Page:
The scene at Appia, one of Jarrett Wrisley’s Bangkok restaurants. (Photo: Jason Michael Lang)
Pennsylvania-born food writer turned restaurateur, Jarrett Wrisley, has immersed himself in the food culture of Bangkok, opening his first restaurant, Soul Food Mahanakorn, in 2010 and never looking back.
Opening restaurants is a bit of a disease, and I now carry it.
“I always wanted a restaurant,” says Wrisley. “And when I moved to Thailand, I was enamored with the markets, with the sheer array of ingredients, and with the vibrancy of the cuisine. The freshness. The unpredictable nature of flavors and how they fell into balance,” he reminisces.
“And my first (restaurant) was a success, so I caught the bug. Opening restaurants is a bit of a disease, and I now carry it.”
That “bug” inspired a slew of other Bangkok-based restaurants — including a playful spinoff version, Soul Food 555 (“555” translates to “ha-ha-ha”), featuring creative Thai sandwiches and comfort food.
Wrisley then partnered with Italian-born chef Paolo Vitaletti to open a classic Roman trattoria, Appia, fueled mostly with ingredients Wrisley and Vitaletti produce on their own farm outside of Rome, Italy, and then import into Bangkok.
Vitaletti also went to Naples to become certified in Neapolitan pizza-making before the pair opened Peppina (currently with four Bangkok locations), a pizzeria that follows the strict Naples guidelines of Associazione Verace Pizza Napoletana.
I'm very proud of what's happened in Bangkok over the past 10 years.
Wrisley chatted with Marriott TRAVELER about the diverse and dynamic food scene in Bangkok and gave us the scoop on where to get a taste of it all.
What’s the current food scene in Bangkok like?
It’s incredibly dynamic. I’m very proud of what’s happened in Bangkok over the past 10 years. There are great local Thai restaurants. We have an incredible brigade of people who trained under David Thompson (at Nahm) [and] Chef Ton at Le Du.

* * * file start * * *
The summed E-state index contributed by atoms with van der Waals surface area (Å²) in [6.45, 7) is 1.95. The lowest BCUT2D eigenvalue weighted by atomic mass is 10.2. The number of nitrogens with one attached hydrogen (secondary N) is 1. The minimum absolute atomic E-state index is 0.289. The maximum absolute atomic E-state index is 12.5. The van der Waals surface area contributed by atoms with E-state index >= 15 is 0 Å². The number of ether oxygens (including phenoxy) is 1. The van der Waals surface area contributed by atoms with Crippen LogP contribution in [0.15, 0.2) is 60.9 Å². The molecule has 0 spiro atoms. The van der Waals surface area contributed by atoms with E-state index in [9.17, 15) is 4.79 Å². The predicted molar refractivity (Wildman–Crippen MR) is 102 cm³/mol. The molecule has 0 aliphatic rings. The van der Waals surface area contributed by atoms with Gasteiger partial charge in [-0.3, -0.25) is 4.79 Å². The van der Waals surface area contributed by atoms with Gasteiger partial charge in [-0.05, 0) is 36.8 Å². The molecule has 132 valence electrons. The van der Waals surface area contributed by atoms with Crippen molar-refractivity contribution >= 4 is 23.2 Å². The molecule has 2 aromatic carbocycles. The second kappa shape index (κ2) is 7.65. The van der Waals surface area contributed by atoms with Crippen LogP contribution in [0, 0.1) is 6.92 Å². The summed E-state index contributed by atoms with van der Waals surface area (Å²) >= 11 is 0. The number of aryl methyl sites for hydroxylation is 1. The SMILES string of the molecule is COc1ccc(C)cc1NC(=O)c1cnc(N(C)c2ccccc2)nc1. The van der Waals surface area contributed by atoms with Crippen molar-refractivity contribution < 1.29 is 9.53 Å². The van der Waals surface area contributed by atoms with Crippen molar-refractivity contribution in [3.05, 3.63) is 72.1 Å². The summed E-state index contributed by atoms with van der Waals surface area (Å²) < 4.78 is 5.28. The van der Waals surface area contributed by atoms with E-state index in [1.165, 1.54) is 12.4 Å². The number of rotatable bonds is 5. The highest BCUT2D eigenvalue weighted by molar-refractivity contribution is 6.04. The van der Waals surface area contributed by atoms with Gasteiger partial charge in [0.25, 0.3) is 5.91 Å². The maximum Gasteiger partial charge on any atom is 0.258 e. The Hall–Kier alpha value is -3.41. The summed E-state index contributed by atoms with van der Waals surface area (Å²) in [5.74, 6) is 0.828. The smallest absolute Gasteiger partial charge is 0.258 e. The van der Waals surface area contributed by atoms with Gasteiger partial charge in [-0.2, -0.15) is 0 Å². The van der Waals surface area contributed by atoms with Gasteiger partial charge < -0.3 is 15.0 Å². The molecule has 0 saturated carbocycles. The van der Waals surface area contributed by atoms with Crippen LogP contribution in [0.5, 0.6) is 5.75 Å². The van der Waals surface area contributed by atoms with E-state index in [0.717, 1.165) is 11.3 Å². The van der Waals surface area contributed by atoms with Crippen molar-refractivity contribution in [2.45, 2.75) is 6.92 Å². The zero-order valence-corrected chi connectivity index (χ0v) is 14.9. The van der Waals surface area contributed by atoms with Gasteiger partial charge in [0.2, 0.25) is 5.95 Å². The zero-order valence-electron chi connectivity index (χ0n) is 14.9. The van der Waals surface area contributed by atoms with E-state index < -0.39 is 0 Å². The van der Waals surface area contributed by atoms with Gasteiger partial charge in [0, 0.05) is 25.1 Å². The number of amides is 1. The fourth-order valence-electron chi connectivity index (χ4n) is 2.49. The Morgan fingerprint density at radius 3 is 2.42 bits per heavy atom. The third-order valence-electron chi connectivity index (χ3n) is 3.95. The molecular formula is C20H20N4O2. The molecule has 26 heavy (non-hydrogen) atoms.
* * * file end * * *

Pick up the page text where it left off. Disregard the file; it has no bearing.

The local food is quite amazing. We have a great Indian food scene. We also have a really interesting Middle Eastern food scene because many people from the Middle East come to Bangkok for medical treatment, so we get Yemeni food, Iraqi, Afghan cuisine. Italian is also huge here, and the Japanese scene is strong.
The markets in Thailand are very well-known. Where would you send someone, and what should they try?
I would go to a local wet market near your hotel — I like the Suan Plu market, as it’s where I shopped each day when I was learning to cook Thai. On the Sukhumvit side, the On Nut market is also very clean, large and full of interesting products from across Thailand. And then, you can’t miss the grand dame of Thai markets, Or Tor Kor.
Here is where you’ll find the absolute best produce in Thailand — pristine produce, perfect fruit, dried seafood, rice and coconut cream and coconut sugar, everything really. There’s also a prepared food section in the back with a few good vendors. Point at and eat what looks good, and try the vendors [that] are especially busy.
I think the quality of street food in Bangkok is in a steady decline. It's better in rural Thailand and second cities.
What are some of your must-try restaurants?
You have to go to Nahm if you can afford it and are into fine dining. I think it’s the best restaurant in the country; what David Thompson and his head chef, Prin, do at that restaurant is nothing short of incredible. Every meal is eye-opening.
Khua Kling Pak Sod is great for spicy southern Thai.
Gaggan consistently wins awards for its modern take on Indian food. It’s the titan of the Indian food scene [in Bangkok].
Sühring is a modern German place. The food is delicious. Jidoriya Kenzou for delicious yakitori. I also really dig Mitsumori of Tokyo for incredibly precise, handmade soba, tofu, good grilled meats and shabu. Le Du — Chef Ton is one of Thailand’s most exciting new chefs.
Eighty Twenty — A newcomer on the edge of Chinatown riffing on both Western and Thai flavors and techniques in a cool, colonial space.
I also like my own restaurants: Appia for true Roman food and Peppina for Neapolitan pizza.
What about street food?
I like Talaat Nang Leong for lunch, in the old town. Also, Jay Fai on Thanon Mahachai for expensive but delicious noodles. But overall, I think the quality of street food in Bangkok is in a steady decline. It’s better in rural Thailand and second cities.
What’s exciting for you about the future of food in Bangkok?
The development of Thai food is always the most exciting. The product and produce from Thailand is so incredible. There are really interesting producers of food getting into free range pork, organic foods. The best thing that’s going to happen is great Thai chefs upping the ante and making really true and delicious Thai food.